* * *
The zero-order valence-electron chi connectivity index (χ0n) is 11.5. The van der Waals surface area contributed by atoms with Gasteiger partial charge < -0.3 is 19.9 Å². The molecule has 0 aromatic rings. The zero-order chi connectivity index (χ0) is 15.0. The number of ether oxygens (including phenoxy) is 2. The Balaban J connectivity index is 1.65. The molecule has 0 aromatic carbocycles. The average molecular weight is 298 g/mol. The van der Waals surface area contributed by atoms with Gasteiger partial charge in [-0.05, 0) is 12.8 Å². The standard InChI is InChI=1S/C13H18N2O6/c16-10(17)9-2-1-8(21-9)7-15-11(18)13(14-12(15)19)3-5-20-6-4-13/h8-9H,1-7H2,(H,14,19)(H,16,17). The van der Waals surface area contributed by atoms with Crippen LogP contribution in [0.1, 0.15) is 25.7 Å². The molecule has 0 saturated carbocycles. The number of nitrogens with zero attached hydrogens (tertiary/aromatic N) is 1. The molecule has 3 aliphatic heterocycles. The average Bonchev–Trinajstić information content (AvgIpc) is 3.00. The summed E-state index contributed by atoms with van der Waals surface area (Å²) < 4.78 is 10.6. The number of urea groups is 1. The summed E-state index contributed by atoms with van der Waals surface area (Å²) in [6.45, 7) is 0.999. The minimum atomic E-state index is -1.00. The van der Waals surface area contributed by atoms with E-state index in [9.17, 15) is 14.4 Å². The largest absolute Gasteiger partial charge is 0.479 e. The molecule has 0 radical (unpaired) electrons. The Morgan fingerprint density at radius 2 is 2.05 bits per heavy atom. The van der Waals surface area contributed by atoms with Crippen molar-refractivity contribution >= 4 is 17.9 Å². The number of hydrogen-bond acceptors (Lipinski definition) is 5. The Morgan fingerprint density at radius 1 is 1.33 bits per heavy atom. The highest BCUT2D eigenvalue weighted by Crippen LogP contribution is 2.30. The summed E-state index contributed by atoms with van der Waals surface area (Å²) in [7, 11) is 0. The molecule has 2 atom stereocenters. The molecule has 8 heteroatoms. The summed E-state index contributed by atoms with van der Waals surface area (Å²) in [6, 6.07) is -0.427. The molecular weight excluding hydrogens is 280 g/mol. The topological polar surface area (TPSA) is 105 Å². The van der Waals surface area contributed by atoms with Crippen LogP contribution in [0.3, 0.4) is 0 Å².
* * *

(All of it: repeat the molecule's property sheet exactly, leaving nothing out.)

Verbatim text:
The zero-order valence-electron chi connectivity index (χ0n) is 11.5. The van der Waals surface area contributed by atoms with Gasteiger partial charge < -0.3 is 19.9 Å². The molecule has 0 aromatic rings. The zero-order chi connectivity index (χ0) is 15.0. The number of ether oxygens (including phenoxy) is 2. The Balaban J connectivity index is 1.65. The molecule has 0 aromatic carbocycles. The average molecular weight is 298 g/mol. The van der Waals surface area contributed by atoms with Gasteiger partial charge in [-0.05, 0) is 12.8 Å². The standard InChI is InChI=1S/C13H18N2O6/c16-10(17)9-2-1-8(21-9)7-15-11(18)13(14-12(15)19)3-5-20-6-4-13/h8-9H,1-7H2,(H,14,19)(H,16,17). The van der Waals surface area contributed by atoms with Crippen LogP contribution in [0.1, 0.15) is 25.7 Å². The molecule has 0 saturated carbocycles. The number of nitrogens with zero attached hydrogens (tertiary/aromatic N) is 1. The molecule has 3 aliphatic heterocycles. The average Bonchev–Trinajstić information content (AvgIpc) is 3.00. The summed E-state index contributed by atoms with van der Waals surface area (Å²) < 4.78 is 10.6. The number of urea groups is 1. The summed E-state index contributed by atoms with van der Waals surface area (Å²) in [6.45, 7) is 0.999. The minimum atomic E-state index is -1.00. The van der Waals surface area contributed by atoms with E-state index in [9.17, 15) is 14.4 Å². The largest absolute Gasteiger partial charge is 0.479 e. The molecule has 0 radical (unpaired) electrons. The Morgan fingerprint density at radius 2 is 2.05 bits per heavy atom. The van der Waals surface area contributed by atoms with Crippen molar-refractivity contribution >= 4 is 17.9 Å². The number of hydrogen-bond acceptors (Lipinski definition) is 5. The Morgan fingerprint density at radius 1 is 1.33 bits per heavy atom. The highest BCUT2D eigenvalue weighted by Crippen LogP contribution is 2.30. The summed E-state index contributed by atoms with van der Waals surface area (Å²) in [7, 11) is 0. The molecule has 2 atom stereocenters. The molecule has 8 heteroatoms. The summed E-state index contributed by atoms with van der Waals surface area (Å²) in [6, 6.07) is -0.427. The molecular weight excluding hydrogens is 280 g/mol. The topological polar surface area (TPSA) is 105 Å². The van der Waals surface area contributed by atoms with Crippen LogP contribution in [0.3, 0.4) is 0 Å².